Doctors overestimate their omnipotence
Now a new study in JAMA Internal Medicine authored by two Australians points out that when it comes to unsound medicine, there is another element at play. It turns out that when prescribing a drug or ordering a procedure doctors are actually quite bad at estimating the benefit and harm associated with it.
In a systematic review of 48 studies performed in 17 countries and involving more than 13,000 clinicians, they found that doctors rarely had accurate expectations of benefits or harms. The inaccuracies were in both directions but more often, harm was underestimated and benefit overestimated.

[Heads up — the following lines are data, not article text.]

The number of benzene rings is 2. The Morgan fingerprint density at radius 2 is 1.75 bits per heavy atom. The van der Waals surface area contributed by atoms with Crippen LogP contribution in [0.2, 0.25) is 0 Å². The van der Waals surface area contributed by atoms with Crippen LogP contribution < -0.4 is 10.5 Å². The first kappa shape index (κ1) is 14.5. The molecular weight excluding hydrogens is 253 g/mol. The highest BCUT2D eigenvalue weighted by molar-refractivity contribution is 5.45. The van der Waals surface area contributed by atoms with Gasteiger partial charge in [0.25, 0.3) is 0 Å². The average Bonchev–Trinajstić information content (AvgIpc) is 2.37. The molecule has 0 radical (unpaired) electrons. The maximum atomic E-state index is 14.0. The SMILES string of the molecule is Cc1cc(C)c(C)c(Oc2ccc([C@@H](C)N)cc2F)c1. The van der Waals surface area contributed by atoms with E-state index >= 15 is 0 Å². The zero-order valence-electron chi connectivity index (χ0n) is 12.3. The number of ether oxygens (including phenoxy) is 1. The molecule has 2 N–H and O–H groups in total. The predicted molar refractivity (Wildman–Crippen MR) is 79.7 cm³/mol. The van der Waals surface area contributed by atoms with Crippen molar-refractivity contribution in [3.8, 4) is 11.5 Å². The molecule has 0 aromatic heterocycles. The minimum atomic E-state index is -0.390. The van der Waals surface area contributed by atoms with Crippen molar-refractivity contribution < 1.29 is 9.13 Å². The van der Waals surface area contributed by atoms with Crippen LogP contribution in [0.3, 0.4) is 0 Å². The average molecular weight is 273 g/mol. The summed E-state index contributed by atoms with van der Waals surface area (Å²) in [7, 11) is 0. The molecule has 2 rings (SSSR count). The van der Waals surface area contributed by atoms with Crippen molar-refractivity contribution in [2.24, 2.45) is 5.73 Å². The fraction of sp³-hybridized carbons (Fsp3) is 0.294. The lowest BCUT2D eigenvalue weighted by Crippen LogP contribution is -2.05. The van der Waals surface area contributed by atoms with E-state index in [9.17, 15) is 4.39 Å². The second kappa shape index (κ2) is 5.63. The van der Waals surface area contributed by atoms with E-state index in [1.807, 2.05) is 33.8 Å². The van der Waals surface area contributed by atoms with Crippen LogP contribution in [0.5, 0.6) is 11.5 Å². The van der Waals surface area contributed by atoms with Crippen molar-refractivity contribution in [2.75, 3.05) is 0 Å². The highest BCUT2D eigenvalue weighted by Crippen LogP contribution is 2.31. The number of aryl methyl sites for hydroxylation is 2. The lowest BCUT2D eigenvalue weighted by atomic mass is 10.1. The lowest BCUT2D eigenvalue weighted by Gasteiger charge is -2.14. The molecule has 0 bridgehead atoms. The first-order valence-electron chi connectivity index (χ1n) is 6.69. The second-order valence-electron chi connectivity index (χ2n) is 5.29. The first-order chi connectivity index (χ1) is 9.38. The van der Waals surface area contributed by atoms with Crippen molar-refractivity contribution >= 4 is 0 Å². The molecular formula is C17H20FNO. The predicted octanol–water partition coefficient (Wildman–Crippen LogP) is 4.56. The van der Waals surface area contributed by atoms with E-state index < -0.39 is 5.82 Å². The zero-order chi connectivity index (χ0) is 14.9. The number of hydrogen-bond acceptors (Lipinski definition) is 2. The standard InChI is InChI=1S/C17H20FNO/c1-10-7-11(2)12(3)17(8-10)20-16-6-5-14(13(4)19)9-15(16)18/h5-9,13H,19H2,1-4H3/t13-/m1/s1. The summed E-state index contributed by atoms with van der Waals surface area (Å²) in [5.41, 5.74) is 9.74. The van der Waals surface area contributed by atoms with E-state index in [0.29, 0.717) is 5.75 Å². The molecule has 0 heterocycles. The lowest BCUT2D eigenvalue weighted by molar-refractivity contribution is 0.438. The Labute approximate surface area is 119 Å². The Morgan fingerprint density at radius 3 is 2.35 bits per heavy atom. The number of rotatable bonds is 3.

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No group of doctors fared well. As a result, children with acute ear infections may be overprescribed antibiotics and women with troublesome postmenopausal symptoms may be deprived of hormone replacement therapy. Obstetricians and neurologists underestimated the risk of birth defects from antiepileptic drugs and GPs overestimated the benefit of prostate cancer screening and underestimated the benefit of warfarin for atrial fibrillation, a common heart condition. Transplant surgeons were biased towards an inaccurately low estimate of graft failure and all types of doctors were unaware of the risk of radiation exposure from imaging.